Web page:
Ankara has repeatedly warned Washington that a change in its position regarding the events of 1915 would jeopardize common interests, such as the agreement for the use of the Incirlik army base in the south of Turkey. Ankara may wish to purchase another battery of Russian S-400 systems and will continue cooperating with Iran. It is not ruled out that Ankara will return to the "research" in the Eastern Mediterranean — the territory that is considered to be Greek.

What consequences Turkey may face

Turkey strongly rejects accusations of Armenian genocide and always shows an extremely painful reaction to criticism on this issue. Ankara insists that the term 'genocide' should not be used in relation to the events of 1915. According to Turkey, it was not only Armenians, but also Turks who became victims of the massacre.

President Recep Erdogan said Thursday that Turkey would defend the truth in the face of false and politically motivated accusations on the part of the United States.

As a result, the Turkish lira fell by 2.2 percent against the US dollar the same day. The cheap lira makes imported goods more expensive and accelerates inflation, which already exceeds 16 percent. The weaker the Turkish lira, the more Turkey's foreign currency-denominated debt grows. It goes about $450 billion as of late 2020, according to the Ministry of Finance and Treasury.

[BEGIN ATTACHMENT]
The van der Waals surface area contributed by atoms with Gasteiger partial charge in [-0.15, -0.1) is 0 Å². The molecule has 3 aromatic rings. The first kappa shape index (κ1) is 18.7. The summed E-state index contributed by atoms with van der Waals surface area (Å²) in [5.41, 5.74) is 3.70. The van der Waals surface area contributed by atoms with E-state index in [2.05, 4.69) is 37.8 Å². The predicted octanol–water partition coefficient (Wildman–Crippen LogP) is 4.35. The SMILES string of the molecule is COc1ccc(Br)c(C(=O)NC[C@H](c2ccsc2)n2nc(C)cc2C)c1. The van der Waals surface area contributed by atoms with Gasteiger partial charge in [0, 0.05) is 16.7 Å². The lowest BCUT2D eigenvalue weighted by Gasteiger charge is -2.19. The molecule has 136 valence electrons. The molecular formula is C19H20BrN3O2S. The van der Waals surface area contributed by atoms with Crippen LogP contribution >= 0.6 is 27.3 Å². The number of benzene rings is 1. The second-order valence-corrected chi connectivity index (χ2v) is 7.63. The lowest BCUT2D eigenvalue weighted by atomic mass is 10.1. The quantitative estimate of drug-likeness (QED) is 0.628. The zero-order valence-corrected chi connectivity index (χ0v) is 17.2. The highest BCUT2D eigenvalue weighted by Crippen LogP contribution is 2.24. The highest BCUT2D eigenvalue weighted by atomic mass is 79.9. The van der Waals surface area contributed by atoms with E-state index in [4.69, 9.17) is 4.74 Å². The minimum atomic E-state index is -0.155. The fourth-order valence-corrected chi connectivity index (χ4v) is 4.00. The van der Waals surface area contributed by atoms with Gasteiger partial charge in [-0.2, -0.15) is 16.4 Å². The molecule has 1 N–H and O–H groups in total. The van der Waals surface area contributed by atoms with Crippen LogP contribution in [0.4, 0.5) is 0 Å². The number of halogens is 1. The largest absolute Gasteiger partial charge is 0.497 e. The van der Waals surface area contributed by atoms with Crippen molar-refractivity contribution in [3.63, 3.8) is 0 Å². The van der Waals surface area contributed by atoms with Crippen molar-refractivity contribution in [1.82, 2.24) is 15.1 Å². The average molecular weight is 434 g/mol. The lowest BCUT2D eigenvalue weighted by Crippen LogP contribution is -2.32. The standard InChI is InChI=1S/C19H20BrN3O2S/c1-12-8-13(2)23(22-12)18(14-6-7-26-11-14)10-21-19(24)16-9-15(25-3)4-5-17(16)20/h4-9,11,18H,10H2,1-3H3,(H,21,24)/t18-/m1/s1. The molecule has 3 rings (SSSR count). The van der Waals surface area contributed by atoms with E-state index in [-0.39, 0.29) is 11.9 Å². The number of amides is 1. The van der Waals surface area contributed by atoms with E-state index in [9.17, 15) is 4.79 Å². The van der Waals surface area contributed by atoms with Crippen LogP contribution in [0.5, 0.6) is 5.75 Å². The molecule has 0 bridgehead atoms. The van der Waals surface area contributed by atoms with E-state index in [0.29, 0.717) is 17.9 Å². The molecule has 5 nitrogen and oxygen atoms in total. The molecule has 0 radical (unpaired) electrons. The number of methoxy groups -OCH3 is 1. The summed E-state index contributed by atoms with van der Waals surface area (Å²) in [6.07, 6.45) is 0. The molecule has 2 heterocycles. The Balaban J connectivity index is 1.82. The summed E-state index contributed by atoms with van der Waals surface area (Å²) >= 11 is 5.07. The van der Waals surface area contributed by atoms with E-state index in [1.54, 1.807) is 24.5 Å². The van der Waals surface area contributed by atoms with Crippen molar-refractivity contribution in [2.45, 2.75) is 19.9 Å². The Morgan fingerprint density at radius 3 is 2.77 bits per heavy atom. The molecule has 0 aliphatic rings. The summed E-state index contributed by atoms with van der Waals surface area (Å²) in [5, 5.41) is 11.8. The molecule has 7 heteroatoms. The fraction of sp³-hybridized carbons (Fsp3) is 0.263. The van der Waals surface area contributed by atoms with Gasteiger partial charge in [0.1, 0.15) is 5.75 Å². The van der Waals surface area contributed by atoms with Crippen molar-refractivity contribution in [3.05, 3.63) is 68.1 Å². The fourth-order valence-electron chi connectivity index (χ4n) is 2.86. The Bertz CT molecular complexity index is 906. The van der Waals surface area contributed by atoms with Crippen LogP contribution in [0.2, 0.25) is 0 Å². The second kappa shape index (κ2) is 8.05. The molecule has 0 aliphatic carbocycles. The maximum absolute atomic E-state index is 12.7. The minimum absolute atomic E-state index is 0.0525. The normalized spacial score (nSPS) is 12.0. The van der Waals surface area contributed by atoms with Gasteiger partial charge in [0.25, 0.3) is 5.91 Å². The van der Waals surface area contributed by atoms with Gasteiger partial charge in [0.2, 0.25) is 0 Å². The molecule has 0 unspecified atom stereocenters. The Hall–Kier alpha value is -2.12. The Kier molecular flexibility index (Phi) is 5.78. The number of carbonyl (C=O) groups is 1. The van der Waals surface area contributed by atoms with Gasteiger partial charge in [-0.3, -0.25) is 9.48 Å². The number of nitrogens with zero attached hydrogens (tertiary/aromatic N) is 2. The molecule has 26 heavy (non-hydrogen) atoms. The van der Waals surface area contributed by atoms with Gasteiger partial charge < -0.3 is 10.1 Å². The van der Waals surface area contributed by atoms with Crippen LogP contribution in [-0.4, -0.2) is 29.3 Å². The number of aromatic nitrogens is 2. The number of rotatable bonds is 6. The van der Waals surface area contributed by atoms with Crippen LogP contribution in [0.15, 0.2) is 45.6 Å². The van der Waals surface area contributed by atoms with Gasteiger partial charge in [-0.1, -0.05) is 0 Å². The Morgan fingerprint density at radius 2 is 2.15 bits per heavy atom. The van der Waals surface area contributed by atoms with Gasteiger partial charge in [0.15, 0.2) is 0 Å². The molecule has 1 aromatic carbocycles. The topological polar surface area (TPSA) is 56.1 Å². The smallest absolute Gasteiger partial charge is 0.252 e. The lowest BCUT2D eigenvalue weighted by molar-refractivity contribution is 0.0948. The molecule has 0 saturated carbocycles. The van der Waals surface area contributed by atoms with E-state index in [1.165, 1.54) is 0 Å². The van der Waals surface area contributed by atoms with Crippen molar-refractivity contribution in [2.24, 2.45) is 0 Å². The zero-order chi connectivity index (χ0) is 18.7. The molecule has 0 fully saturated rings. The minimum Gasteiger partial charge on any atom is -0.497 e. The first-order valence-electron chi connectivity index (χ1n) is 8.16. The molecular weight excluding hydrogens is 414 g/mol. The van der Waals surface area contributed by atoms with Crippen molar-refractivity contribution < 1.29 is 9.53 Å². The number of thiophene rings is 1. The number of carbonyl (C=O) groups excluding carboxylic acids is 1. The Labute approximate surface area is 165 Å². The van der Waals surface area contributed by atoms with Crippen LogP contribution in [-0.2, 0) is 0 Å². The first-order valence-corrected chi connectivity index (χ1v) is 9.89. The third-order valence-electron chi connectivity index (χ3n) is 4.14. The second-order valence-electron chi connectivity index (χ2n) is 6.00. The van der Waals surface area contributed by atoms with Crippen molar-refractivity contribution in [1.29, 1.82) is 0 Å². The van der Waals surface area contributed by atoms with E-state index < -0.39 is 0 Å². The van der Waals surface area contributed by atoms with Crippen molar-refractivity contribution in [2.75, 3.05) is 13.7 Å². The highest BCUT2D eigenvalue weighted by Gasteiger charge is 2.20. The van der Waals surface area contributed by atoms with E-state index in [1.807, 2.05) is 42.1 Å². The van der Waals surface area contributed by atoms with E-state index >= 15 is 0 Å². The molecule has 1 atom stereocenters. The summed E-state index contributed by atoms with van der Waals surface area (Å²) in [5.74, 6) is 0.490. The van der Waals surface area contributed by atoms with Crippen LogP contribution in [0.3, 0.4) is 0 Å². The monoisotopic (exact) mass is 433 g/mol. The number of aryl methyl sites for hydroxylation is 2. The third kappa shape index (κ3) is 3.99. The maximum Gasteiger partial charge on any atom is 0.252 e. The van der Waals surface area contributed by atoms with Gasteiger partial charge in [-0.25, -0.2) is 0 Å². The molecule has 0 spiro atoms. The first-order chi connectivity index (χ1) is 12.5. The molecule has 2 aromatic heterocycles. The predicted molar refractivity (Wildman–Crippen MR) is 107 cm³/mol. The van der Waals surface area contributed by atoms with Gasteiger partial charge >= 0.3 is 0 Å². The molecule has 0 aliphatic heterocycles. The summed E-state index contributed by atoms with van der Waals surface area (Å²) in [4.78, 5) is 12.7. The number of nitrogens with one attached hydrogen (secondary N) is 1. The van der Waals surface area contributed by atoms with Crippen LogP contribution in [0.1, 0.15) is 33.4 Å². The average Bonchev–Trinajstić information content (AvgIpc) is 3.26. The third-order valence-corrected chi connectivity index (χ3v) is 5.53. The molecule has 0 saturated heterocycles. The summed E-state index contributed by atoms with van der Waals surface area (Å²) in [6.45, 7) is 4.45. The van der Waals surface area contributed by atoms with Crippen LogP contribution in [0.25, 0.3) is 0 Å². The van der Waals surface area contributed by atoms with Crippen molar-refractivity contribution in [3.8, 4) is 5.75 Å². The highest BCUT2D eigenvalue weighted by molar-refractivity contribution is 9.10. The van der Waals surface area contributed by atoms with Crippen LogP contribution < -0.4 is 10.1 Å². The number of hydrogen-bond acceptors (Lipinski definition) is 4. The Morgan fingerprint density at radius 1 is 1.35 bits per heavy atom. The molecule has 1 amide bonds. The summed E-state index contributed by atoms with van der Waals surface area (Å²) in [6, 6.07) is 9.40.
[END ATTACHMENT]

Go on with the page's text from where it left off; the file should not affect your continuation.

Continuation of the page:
The Turkish currency has already declined by 28 percent since the beginning of last year as investors are worried about Erdogan's interference with the actions of the Central Bank.

Erdogan said Wednesday that the Central Bank may sell foreign exchange reserves to support the lira. This may repeat last year's experience that exhausted the reserves. All this may trigger a wave of defaults for the Turkish economy.

Vladimir Avatkov believes that the National Action Party, the party of nationalists, which is in the ruling coalition with the Justice and Development Party (the party of Erdogan — ed.), will unequivocally perceive American actions as hostile and will demand retaliatory measures from the Turkish government.

According to him, the Americans want more subordination from Turkey, similarly to how it was during the Cold War era and during the 1990s, but "Turkey is not ready for this."

Will Biden's decision be a red line for Erdogan?

There is no unanimous opinion in the world on the issue of the Armenian Genocide. About 20 countries, including Russia, France and Canada, recognize it, whereas others, such as Israel and the UK, do not. At the same time, Turkey's relations with Russia remain quite acceptable against this background.

Washington is solving a dilemma: the next step to recognize the Armenian genocide will push President Erdogan to dialogue either with the West or with the East. Biden may change his mind, Vladimir Avatkov believes.

Yevgeny Satanovsky, President of the Middle East Institute, believes that Biden's recognition of the Armenian genocide will not be a "red line" for Erdogan.

"This will not affect Turkey's relations with the United States, they are already bad, but Turkey's reaction will be tough. For Ankara, such things are very painful," the expert told Pravda. Ru.

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Author`s name Lyuba Lulko
Editor Dmitry Sudakov